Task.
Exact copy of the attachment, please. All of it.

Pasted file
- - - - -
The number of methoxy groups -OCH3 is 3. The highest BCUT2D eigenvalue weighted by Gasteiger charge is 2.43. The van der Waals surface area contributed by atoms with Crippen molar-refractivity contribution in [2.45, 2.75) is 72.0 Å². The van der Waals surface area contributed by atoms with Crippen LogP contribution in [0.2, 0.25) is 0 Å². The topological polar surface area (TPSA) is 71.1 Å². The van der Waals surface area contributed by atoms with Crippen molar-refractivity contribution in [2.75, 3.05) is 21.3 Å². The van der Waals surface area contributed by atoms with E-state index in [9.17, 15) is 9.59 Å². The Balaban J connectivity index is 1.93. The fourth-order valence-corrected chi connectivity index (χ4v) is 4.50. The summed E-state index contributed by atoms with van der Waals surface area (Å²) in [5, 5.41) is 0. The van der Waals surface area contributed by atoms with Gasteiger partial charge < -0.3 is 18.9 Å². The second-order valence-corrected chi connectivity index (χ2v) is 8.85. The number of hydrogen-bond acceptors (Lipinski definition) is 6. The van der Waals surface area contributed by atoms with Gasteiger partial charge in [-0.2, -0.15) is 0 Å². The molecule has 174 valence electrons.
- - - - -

The number of methoxy groups -OCH3 is 3. The highest BCUT2D eigenvalue weighted by Gasteiger charge is 2.43. The van der Waals surface area contributed by atoms with Crippen molar-refractivity contribution in [2.45, 2.75) is 72.0 Å². The van der Waals surface area contributed by atoms with Crippen LogP contribution in [0.2, 0.25) is 0 Å². The topological polar surface area (TPSA) is 71.1 Å². The van der Waals surface area contributed by atoms with Crippen molar-refractivity contribution in [2.75, 3.05) is 21.3 Å². The van der Waals surface area contributed by atoms with E-state index in [9.17, 15) is 9.59 Å². The Balaban J connectivity index is 1.93. The fourth-order valence-corrected chi connectivity index (χ4v) is 4.50. The summed E-state index contributed by atoms with van der Waals surface area (Å²) in [5, 5.41) is 0. The van der Waals surface area contributed by atoms with Gasteiger partial charge < -0.3 is 18.9 Å². The second-order valence-corrected chi connectivity index (χ2v) is 8.85. The number of hydrogen-bond acceptors (Lipinski definition) is 6. The van der Waals surface area contributed by atoms with Gasteiger partial charge in [-0.2, -0.15) is 0 Å². The molecule has 174 valence electrons.